But most germane to today’s analogy…like Walter Paisley, Jimmy “Superfly” Snuka was a murderer.
May 10, 1983: shortly after he defeated José Estrada at a WWE (then WWF) television taping at the Lehigh County Agricultural Hall in Allentown, Pennsylvania, Snuka called for an ambulance from his room at the George Washington Motor Lodge. When emergency personnel arrived, they found a woman with a major head injury. The woman was Snuka’s girlfriend, 23-year old Nancy Argentino. Snuka was eight days shy of his 40th birthday at the time.
EMS transported her to Allentown’s Sacred Heart Medical Center, where she was pronounced dead; the cause being listed as “undetermined cranio-cerebral injuries.” The coroner’s report stated Argentino died of “traumatic brain injuries consistent with a moving head striking a stationary object.” There was also documentation that Argentino had over than two dozen cuts and bruises on her head, ear, chin, arms, hands, back, buttocks, legs, and feet. Isidore Mihalakis was the forensic pathologist who did Argentino’s autopsy, and his official finding was the case should be investigated as a homicide.
Given the circumstances, Snuka was the only suspect investigated. At the time, no charges were filed. The criminal case was never closed, but Argentino’s parents won a $500,000 wrongful judgement against Snuka in 1985.
However, in 2013 Lehigh County District Attorney Jim Martin announced his staff was reviewing the case as it had never been closed. On January 28, 2014, the Argentino case was bound over to a grand jury. Snuka was indicted for third-degree murder.
32 years after Argentino’s death, Snuka was arrested on September 1, 2015. Snuka’s lawyers agreed to forego a preliminary hearing, as the prosecution believed was unnecessary as the grand jury process had already essentially accomplished what the hearing would have. Regardless, the net effect was to speed the process. In response, WWE removed Snuka from the Hall of Fame section of their website.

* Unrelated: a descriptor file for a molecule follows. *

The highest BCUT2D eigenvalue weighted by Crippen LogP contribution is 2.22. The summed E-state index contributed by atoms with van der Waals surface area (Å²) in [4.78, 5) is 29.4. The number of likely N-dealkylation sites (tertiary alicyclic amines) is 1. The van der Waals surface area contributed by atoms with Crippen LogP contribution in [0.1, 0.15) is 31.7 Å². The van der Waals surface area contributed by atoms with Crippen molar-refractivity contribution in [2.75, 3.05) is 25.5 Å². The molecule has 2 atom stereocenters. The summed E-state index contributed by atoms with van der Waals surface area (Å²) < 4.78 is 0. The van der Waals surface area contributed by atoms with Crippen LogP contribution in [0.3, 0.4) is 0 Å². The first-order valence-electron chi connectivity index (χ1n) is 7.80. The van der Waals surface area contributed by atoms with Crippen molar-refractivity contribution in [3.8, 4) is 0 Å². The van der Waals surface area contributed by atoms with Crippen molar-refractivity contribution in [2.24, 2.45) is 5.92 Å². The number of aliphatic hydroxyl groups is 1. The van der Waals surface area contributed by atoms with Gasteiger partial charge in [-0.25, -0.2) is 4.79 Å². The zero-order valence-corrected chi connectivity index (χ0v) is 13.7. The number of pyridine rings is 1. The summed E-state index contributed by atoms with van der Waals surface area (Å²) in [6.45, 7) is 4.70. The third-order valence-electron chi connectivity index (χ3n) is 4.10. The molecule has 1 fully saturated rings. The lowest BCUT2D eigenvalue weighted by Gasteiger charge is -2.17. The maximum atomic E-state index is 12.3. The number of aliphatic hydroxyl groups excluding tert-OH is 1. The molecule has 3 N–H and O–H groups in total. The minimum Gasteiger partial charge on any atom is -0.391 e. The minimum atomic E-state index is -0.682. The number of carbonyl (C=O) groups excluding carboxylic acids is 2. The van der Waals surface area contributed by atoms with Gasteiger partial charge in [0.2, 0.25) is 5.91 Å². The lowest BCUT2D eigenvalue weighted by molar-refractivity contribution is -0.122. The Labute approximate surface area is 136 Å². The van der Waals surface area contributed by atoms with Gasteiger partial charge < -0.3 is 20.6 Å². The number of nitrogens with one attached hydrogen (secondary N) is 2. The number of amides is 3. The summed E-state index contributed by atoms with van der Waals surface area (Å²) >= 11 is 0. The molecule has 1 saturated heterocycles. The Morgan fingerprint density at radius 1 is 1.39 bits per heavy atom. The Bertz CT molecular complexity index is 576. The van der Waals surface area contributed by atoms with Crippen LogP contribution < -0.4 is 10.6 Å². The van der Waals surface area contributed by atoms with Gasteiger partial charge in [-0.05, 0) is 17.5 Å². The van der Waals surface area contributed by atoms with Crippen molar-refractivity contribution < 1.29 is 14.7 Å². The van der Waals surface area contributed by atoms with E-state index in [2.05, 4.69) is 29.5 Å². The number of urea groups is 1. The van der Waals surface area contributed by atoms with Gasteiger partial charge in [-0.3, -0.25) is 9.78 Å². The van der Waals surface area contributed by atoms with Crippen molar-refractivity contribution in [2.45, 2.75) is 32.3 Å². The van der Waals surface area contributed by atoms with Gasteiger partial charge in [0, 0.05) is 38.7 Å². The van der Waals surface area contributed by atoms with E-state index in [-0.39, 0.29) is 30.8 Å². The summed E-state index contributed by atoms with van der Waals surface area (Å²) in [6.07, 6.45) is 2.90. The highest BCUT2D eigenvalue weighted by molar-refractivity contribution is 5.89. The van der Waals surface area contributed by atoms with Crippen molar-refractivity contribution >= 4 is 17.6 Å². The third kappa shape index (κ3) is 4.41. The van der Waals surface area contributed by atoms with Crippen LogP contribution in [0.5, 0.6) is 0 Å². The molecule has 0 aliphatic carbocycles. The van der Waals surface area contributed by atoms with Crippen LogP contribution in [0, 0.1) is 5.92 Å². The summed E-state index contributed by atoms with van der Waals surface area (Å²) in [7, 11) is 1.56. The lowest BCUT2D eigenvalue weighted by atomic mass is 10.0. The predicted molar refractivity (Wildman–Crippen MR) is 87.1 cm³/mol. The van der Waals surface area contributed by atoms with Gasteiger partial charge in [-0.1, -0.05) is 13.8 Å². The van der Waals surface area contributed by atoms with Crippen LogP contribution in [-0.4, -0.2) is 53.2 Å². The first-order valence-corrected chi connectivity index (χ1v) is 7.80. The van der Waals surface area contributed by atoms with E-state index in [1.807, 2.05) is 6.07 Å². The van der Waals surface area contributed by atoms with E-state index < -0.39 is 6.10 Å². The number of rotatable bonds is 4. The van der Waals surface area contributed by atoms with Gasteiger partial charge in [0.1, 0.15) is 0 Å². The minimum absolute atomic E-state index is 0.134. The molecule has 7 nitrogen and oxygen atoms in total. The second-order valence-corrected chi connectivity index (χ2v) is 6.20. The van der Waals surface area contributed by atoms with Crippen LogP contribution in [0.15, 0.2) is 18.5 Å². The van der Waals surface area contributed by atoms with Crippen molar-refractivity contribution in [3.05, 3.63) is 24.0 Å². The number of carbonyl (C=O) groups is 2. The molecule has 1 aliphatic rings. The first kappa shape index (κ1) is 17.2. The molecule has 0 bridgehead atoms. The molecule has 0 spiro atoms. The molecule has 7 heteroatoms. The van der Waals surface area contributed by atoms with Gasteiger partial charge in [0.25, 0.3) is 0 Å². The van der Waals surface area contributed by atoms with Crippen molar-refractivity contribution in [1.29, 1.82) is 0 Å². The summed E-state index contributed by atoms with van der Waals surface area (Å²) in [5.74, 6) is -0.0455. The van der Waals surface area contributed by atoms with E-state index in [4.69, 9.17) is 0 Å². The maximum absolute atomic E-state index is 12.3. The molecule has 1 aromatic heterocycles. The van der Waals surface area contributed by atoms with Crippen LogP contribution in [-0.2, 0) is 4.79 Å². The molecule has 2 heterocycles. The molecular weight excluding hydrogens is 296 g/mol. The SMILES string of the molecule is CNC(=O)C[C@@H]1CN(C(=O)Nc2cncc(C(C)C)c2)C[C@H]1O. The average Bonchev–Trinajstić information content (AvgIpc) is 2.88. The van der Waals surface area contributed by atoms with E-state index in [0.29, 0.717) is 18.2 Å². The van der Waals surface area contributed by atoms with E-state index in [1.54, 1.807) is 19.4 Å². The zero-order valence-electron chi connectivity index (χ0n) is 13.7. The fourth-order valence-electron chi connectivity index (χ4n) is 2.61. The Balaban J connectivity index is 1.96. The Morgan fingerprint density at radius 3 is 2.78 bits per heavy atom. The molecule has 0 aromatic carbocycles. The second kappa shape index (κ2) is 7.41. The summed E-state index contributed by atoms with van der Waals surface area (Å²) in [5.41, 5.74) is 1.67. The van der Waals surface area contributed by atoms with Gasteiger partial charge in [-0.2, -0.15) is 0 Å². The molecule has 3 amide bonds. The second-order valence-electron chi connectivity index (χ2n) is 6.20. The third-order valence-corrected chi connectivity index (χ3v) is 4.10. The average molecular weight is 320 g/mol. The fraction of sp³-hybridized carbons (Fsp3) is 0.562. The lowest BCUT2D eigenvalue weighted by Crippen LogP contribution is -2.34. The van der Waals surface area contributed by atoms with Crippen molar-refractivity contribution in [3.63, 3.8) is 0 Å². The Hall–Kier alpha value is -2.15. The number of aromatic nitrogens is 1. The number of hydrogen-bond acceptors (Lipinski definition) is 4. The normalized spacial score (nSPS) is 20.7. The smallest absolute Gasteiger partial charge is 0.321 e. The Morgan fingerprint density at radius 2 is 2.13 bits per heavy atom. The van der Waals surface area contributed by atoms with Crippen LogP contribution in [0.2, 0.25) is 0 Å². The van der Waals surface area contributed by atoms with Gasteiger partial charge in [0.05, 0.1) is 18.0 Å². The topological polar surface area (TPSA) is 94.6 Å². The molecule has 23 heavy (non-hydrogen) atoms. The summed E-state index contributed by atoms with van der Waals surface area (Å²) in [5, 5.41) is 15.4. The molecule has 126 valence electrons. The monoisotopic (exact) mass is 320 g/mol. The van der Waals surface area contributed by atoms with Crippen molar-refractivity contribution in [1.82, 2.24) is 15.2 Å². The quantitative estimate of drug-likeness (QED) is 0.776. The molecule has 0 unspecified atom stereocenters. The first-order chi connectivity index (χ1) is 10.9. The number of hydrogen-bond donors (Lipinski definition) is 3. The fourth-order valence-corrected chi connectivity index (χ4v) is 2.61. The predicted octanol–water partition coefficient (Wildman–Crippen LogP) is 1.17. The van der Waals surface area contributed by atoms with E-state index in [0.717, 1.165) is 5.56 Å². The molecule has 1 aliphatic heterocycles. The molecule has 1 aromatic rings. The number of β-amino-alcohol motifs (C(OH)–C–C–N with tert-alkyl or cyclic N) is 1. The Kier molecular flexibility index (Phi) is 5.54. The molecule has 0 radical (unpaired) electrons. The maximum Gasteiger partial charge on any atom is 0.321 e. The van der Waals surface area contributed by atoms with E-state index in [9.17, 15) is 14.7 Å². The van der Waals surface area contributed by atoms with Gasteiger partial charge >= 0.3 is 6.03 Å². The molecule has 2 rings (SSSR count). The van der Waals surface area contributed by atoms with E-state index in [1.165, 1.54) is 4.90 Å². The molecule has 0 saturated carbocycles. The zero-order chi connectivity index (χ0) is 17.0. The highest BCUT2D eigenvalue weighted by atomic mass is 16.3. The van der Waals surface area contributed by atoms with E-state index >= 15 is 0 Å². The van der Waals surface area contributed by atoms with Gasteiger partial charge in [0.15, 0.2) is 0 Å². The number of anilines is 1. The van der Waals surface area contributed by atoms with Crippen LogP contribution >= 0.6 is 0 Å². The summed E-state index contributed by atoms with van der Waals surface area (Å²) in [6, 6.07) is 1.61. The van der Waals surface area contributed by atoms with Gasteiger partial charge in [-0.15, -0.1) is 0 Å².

November 2, 2015: Snuka enters a plea of “not guilty.” However, Judge Kelly Banach ordered a hearing to determine Snuka’s competency to stand trial. By now, Snuka was in his 70s, and the effects of decades of bouncing his brain off wrestling rings around the world was showing.
June 1, 2016: Judge Banach rules Snuka is not fit to stand trial. Eventually the charges would be dismissed as Snuka was now terminally ill. 12 days after the charges were dismissed, on January 15, 2017 Snuka died in hospice care.
The Moral of the Story:
Regardless of the situation, trust your instincts when something isn’t what it seems to be.
FUN FACT: The very same person who plays Lou Raby undercover snitch-cop would later become famous for hosting a celebrity game-show called Tattle Tales. Oddly enough, this isn’t the first time Bert Convy has made an appearance in this series.
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I love how you always find a quirky film with a real life link to Sports and this sounds a perfectly bonkers films.. and I would certainly not add you to the deranged blogging list as we have so many great (and quirky) films in common. Thanks for joining the blogathon – and love to co host with you again one day soon x
Well, I have been kicking around an idea for November like the Marine blog-a-thon we did a while back…
Can we do one next year..got joint ones in December and October. But will definitely join if you hold one in November…
That works 🙂
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Cool! Looking forward to the blogathon and next year…
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I’ve never heard of Jimmy Snuka until now, but that was quite the story. Thanks for your interesting post, comparing A Bucket of Blood to the dark side of professional wrestling. Truly food for thought. Thanks for joining the blogathon, as well!
Very clever observations. You are right, Corman movies and the WWA have a lot of things in common!
Interesting article. As a child of wrestling in the 80s, I am familiar with ‘Superfly’ but somehow never managed to hear of his murder indictment. I do, however, know about A Bucket of Blood. It is a darkly fun movie with Dick Miller proving he was more than capable of taking on lead roles.